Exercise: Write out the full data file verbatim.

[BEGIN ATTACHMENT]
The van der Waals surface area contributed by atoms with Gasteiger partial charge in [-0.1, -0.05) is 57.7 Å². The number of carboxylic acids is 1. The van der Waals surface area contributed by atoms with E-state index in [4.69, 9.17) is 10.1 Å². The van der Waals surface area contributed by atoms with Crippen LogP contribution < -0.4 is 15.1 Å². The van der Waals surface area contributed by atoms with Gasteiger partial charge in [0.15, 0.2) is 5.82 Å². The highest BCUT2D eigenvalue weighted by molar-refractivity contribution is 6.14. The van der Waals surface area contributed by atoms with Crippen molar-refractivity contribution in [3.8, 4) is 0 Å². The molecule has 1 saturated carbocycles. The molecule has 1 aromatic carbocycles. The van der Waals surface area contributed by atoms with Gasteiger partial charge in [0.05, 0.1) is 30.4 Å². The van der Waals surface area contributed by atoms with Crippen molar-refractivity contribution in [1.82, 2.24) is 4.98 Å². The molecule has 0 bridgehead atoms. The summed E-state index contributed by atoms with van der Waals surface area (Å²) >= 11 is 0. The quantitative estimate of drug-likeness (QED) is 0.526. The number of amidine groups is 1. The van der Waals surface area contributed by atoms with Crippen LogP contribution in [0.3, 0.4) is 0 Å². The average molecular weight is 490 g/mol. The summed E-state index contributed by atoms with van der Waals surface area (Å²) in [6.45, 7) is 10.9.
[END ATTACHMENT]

The van der Waals surface area contributed by atoms with Gasteiger partial charge in [-0.1, -0.05) is 57.7 Å². The number of carboxylic acids is 1. The van der Waals surface area contributed by atoms with E-state index in [4.69, 9.17) is 10.1 Å². The van der Waals surface area contributed by atoms with Crippen LogP contribution < -0.4 is 15.1 Å². The van der Waals surface area contributed by atoms with Gasteiger partial charge in [0.15, 0.2) is 5.82 Å². The highest BCUT2D eigenvalue weighted by molar-refractivity contribution is 6.14. The van der Waals surface area contributed by atoms with Crippen molar-refractivity contribution in [3.8, 4) is 0 Å². The molecule has 1 saturated carbocycles. The molecule has 1 aromatic carbocycles. The van der Waals surface area contributed by atoms with Gasteiger partial charge in [0.05, 0.1) is 30.4 Å². The van der Waals surface area contributed by atoms with Crippen molar-refractivity contribution in [1.82, 2.24) is 4.98 Å². The molecule has 0 bridgehead atoms. The summed E-state index contributed by atoms with van der Waals surface area (Å²) >= 11 is 0. The quantitative estimate of drug-likeness (QED) is 0.526. The number of amidine groups is 1. The van der Waals surface area contributed by atoms with Crippen LogP contribution in [0.3, 0.4) is 0 Å². The average molecular weight is 490 g/mol. The summed E-state index contributed by atoms with van der Waals surface area (Å²) in [6.45, 7) is 10.9.